Thursday, August 2, 2018

Practice Time

I think I've figured out why riders become addicted to doing lessons: it's because for an hour we don't have to think about what we need to work on - that is our trainer's responsibility. There is a lot of relief in being able to let go of the stress of trying to decide what to work on. I think that may be why it is easier sometimes to put up a couple of obstacles, not because we need to focus on the obstacle so much, as it gives me a focal point in the ride.

Random Arabian Costume Photo

Last night we continued our quest for a straight departure at the canter. Amanda had me work on shoulder in, then some haunches in to get the bend (we are beginning to suck at this to the right so the chiro has been scheduled). Then she had me put him in haunches out, straighten back to neutral and ask for the canter. That helped a lot. He is beginning to figure it out.

Things we struggled with: shoulder in at the canter, specifically to the right. We will make sure we do this going forward in our practice rides. We worked a lot on keeping him in his box, since he was wanting to throw his head up, hollow out and spook at random shadows (he got smacked on the neck for the shenanigans, but it didn't seem to phase him). He got frustrated at the expectation he trot his shoulder in and threw a little temper tantrum, but it was short lived and kind of funny. We did square corners at the canter and transitions while maintaining a non-giraffe pose doing so. The lesson ended with walk-trot work one-handed.

 Amanda on Ashke (not last night)

We were struggling to get the shoulder in at the canter going to the right and I offered to let her try, but she wasn't dressed for it. I sucked it up, fixed my position and we managed one more round of shoulder in. Sometimes you just have to force your way through the pain and discomfort.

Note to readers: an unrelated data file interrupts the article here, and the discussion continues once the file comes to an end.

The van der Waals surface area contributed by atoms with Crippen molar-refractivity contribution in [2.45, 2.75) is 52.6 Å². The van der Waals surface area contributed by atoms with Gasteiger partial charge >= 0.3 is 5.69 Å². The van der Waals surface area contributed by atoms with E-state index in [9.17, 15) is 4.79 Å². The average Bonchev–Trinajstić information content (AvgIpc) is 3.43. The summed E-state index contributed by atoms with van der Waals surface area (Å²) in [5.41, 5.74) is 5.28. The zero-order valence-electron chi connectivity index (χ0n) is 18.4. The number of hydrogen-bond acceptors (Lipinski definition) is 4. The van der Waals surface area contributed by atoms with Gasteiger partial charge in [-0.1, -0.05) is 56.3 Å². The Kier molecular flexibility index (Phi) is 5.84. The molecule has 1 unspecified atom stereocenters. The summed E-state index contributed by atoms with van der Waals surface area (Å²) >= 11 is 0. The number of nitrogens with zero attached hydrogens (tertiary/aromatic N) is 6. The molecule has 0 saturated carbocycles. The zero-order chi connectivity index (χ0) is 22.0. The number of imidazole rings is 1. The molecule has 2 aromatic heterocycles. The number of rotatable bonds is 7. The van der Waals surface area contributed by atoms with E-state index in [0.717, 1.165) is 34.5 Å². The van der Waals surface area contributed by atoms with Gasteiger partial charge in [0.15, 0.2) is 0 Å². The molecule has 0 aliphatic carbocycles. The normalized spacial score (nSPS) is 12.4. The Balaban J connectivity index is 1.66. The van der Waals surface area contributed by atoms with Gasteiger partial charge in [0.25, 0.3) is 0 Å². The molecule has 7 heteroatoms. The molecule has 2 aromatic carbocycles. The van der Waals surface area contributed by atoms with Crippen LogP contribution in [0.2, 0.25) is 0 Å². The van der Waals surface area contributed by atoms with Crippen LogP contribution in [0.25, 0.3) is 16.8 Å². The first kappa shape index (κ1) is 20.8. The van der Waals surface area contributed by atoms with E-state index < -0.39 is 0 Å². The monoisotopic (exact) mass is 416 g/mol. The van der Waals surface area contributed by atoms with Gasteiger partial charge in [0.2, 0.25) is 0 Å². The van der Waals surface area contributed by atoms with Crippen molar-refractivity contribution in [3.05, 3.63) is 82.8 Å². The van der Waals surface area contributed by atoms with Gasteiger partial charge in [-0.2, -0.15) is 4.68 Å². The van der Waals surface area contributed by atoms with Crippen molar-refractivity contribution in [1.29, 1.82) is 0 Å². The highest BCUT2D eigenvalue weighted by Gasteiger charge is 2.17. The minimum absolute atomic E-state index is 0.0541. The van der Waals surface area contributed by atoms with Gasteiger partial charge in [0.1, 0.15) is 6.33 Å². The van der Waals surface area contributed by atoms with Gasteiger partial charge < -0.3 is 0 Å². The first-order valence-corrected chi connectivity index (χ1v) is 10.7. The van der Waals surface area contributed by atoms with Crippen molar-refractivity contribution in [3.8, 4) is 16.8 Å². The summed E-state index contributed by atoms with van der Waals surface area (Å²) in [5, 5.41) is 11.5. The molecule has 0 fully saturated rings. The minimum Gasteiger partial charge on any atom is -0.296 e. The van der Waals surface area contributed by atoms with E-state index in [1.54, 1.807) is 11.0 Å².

My left hand is completely stupid. Learning to ride with the left hand is going to be a process. Seems like I have a tendency to twist my body and lean forward (gosh, so surprised). I really need to be cognizant of the length of rein I need to be able to sit up correctly and keep my shoulders square. Amanda cautioned me on my practice rides, to really focus on correct posture and to keep the work at the walk and trot so that I can develop the muscle memory to do it correctly. I do think it is a great exercise to add to my practice rides, if for no other reason than it will help both Ashke and myself in our EOH trials. 

It doesn't sound like much, does it? I was shaking and exhausted when we were done. My legs are still a bit rubbery this morning. I looked like I had been hosed down. It was a good lesson.

We go on vacation in a week and I plan on just giving him the time off as rest. Maybe have Amanda ride one time the week we are gone, if she has time and thinks he needs it. Mostly, I want him to have a break to process everything we've been working on, so that he is ready and refreshed mentally when I get back. It's awesome to ride five days a week, but sometimes you just need to get away.

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